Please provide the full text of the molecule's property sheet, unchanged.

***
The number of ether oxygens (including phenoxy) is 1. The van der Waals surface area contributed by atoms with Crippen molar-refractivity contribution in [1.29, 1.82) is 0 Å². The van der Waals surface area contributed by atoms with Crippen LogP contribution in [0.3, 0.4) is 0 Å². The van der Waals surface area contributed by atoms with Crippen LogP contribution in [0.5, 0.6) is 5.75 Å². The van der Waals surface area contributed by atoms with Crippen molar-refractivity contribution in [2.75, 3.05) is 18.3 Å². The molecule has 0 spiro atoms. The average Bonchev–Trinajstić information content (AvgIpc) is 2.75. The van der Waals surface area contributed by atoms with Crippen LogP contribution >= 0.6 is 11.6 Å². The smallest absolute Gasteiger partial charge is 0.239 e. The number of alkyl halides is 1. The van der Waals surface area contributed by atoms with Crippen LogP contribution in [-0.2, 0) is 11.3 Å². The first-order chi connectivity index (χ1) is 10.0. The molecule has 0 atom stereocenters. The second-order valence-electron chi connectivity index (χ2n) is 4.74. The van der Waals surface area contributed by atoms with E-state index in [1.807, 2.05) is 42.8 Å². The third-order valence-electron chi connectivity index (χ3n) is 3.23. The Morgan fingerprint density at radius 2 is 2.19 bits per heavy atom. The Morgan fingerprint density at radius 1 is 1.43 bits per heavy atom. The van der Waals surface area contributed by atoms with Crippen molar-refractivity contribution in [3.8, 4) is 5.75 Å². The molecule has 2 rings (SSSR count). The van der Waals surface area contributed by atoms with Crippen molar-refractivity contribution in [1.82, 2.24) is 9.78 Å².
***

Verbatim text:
The number of ether oxygens (including phenoxy) is 1. The van der Waals surface area contributed by atoms with Crippen molar-refractivity contribution in [1.29, 1.82) is 0 Å². The van der Waals surface area contributed by atoms with Crippen LogP contribution in [0.3, 0.4) is 0 Å². The van der Waals surface area contributed by atoms with Crippen LogP contribution in [0.5, 0.6) is 5.75 Å². The van der Waals surface area contributed by atoms with Crippen molar-refractivity contribution in [2.75, 3.05) is 18.3 Å². The molecule has 0 spiro atoms. The average Bonchev–Trinajstić information content (AvgIpc) is 2.75. The van der Waals surface area contributed by atoms with Crippen LogP contribution >= 0.6 is 11.6 Å². The smallest absolute Gasteiger partial charge is 0.239 e. The number of alkyl halides is 1. The van der Waals surface area contributed by atoms with Crippen LogP contribution in [-0.2, 0) is 11.3 Å². The first-order chi connectivity index (χ1) is 10.0. The molecule has 0 atom stereocenters. The second-order valence-electron chi connectivity index (χ2n) is 4.74. The van der Waals surface area contributed by atoms with E-state index in [1.807, 2.05) is 42.8 Å². The third-order valence-electron chi connectivity index (χ3n) is 3.23. The Morgan fingerprint density at radius 2 is 2.19 bits per heavy atom. The Morgan fingerprint density at radius 1 is 1.43 bits per heavy atom. The van der Waals surface area contributed by atoms with Crippen molar-refractivity contribution in [3.8, 4) is 5.75 Å². The molecule has 2 rings (SSSR count). The van der Waals surface area contributed by atoms with Crippen molar-refractivity contribution in [1.82, 2.24) is 9.78 Å².